The Heike Story is an adventure/drama anime inspired by a 12th-century epic story produced by Science SARU. With Kiyomori consolidating the Heike’s power by moving the capital to Fukuhara, the patriarch hopes to ensure his clan’s continued dominance. But even as the Heike’s star seems to be on the rise, a new threat is soon on the march to challenge them. And without Shigemori to lead the armies, Kiyomori looks to another family member to walk in his footsteps in The Heike Story Episode 6.
Few things set me off more than when someone who can’t handle violence is made to feel like they are less of a person for it. Violence of any kind, let alone full-scale war, is a terrible thing that is generally loved only by those who haven’t experienced it. For someone to be made for things other than war isn’t a sign of weakness. Fighting is, at times, a necessity. But for someone to be expected to face such things with courage and strength simply because of their gender is, and always will be, ridiculous. The Heike Story Episode 6 reaffirms this stance for me once again.
The Heike Story Episode 6 opens with the late Shigemori’s children, along with Biwa, preparing to leave their home for the new capital in Fukuhara. Upon arriving at their new home, they are greeted by a relative who grants them a kind welcome. This opening brings some familial warmth to the episode as the siblings squabble about mundane matters like who is bringing too much or too little for their imminent move and the simple kindness of a pleasant beginning in a new home. This bit of relaxed conversation helps the viewer ease into what quickly becomes a weighty story.
As the family settles in at the new capital, everyone decides to have dinner under the moon. There is lots of star-gazing and music as the family tries to relax. But despite the calm of the moment, talk of war and past deeds cannot help but come up. It is during this scene that a growing problem with The Heike Story has a spotlight shined on it—the passage of time.
During this sequence, someone mentions it has been a whole year since Shigemori died. While there have been battles and travel during the two episodes since the event occurred, it seems plausible that so much time could’ve passed. The problem is, if the line had not been uttered, I would’ve thought maybe a couple of months at most had gone by. Unfortunately, with so little visual change in characters or the environments, the passage of time feels impossible to discern in this series.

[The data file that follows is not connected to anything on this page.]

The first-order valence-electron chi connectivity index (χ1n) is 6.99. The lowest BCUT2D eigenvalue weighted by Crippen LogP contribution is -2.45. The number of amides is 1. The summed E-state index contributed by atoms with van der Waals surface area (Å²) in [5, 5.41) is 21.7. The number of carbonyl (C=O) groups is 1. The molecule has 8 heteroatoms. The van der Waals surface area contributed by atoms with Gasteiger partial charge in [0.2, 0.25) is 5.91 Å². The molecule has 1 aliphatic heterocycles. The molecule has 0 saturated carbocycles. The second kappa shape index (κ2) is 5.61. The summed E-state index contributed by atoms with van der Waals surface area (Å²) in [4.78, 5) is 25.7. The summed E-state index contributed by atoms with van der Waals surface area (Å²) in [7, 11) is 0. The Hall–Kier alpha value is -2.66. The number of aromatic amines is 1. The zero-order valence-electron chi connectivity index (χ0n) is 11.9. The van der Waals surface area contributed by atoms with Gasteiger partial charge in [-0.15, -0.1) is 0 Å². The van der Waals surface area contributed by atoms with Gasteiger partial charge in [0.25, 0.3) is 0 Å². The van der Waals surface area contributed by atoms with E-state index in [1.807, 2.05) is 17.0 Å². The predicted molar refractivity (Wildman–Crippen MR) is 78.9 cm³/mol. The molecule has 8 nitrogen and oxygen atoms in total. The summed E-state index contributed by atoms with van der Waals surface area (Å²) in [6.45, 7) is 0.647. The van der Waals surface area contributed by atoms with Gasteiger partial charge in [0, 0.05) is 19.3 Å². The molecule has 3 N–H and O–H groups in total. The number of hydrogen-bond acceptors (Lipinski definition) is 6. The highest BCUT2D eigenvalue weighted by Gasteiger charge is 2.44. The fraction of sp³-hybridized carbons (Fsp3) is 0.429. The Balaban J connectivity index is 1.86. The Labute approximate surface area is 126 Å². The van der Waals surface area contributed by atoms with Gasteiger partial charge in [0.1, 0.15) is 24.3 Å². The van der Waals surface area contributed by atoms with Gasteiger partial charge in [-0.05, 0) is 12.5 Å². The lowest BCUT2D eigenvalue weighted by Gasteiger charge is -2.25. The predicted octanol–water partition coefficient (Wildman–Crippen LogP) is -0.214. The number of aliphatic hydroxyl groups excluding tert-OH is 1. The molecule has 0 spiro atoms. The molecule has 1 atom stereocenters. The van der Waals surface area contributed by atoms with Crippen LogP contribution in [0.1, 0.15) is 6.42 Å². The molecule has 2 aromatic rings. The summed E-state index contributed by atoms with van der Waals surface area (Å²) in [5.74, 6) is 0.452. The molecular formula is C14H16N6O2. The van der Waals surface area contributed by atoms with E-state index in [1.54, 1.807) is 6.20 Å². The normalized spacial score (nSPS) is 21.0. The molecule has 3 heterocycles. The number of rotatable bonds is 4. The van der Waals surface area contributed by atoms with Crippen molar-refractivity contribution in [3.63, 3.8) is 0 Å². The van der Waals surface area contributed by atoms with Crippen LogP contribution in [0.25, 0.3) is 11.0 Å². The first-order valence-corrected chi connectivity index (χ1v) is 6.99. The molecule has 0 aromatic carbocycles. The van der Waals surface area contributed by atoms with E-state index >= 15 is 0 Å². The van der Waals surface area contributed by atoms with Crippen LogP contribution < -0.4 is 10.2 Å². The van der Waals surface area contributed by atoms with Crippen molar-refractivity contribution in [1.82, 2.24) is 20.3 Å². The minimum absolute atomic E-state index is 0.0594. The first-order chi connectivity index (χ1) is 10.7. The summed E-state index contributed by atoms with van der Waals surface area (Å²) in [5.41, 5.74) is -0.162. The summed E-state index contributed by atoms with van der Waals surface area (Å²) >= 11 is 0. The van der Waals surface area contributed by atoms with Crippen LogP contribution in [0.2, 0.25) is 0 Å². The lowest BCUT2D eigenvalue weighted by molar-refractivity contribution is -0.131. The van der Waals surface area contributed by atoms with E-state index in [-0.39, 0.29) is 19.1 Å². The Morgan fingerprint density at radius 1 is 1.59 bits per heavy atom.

After this quiet moment under the stars, The Heike Story Episode 6 gets to the meat of its story as a new opponent challenges the Heike’s power. Kiyomori decides to send Shigemori’s son Koremori to lead the Heike army to respond to this rising threat. Having already shown less than stellar aptitude for combat, Kyomori is the only person who seems to think this is a good idea.
The Heike Story Episode 6 handling of the ensuing battle and aftermath flows as one would expect at this point. The major moment of the story is presented through a lyrical sequence where the events are song to the viewer. The reactions and emotions in the battle’s aftermath are, in some cases, also sadly predictable. And through it all, Biwa herself remains the emotional touchstone for the audience. Her outsider perspective continues to shine a harsh light on the flaws and contradictions in the way the Heike’s world works.
The animation continues to showcase both its strengths and weaknesses. While its simple elegance is still there to enjoy, its failings to clearly define its elements seem to only grow with each episode.
So, when all is said and done, The Heike Story Episode 6 delivers a tale that opens softly and ends with the harsh realities of war. Unfortunately, while I continue to look forward to experiencing the story of the Heike, its visual shortcomings continue to hold the show back from what it might’ve been.
The Heike Story Episode 6 is streaming on Funimation.
The Heike Story Episode 6
The Heike Story Episode 6 delivers a tale that opens softly and ends with the harsh realities of war. Unfortunately, while I continue to look forward to experiencing the story of the Heike, its visual shortcomings continue to hold the show back from what it might’ve been.